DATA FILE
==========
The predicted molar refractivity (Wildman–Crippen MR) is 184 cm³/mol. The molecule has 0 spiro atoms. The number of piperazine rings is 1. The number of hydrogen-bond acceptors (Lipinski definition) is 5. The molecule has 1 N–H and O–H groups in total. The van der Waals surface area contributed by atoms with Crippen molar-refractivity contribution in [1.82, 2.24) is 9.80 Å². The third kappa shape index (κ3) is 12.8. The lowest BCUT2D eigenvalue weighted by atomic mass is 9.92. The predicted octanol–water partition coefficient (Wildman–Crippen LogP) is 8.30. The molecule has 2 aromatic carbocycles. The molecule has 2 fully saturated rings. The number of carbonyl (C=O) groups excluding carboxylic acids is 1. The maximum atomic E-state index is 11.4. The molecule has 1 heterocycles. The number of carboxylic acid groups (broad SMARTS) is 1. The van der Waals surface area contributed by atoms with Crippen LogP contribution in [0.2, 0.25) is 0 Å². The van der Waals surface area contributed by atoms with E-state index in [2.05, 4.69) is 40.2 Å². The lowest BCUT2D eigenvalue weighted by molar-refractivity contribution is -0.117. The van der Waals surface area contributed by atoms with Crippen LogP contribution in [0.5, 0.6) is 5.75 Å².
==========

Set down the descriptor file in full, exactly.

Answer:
The predicted molar refractivity (Wildman–Crippen MR) is 184 cm³/mol. The molecule has 0 spiro atoms. The number of piperazine rings is 1. The number of hydrogen-bond acceptors (Lipinski definition) is 5. The molecule has 1 N–H and O–H groups in total. The van der Waals surface area contributed by atoms with Crippen molar-refractivity contribution in [1.82, 2.24) is 9.80 Å². The third kappa shape index (κ3) is 12.8. The lowest BCUT2D eigenvalue weighted by atomic mass is 9.92. The predicted octanol–water partition coefficient (Wildman–Crippen LogP) is 8.30. The molecule has 2 aromatic carbocycles. The molecule has 2 fully saturated rings. The number of carbonyl (C=O) groups excluding carboxylic acids is 1. The maximum atomic E-state index is 11.4. The molecule has 1 heterocycles. The number of carboxylic acid groups (broad SMARTS) is 1. The van der Waals surface area contributed by atoms with Crippen LogP contribution in [0.2, 0.25) is 0 Å². The van der Waals surface area contributed by atoms with E-state index in [2.05, 4.69) is 40.2 Å². The lowest BCUT2D eigenvalue weighted by molar-refractivity contribution is -0.117. The van der Waals surface area contributed by atoms with Crippen LogP contribution in [0.5, 0.6) is 5.75 Å².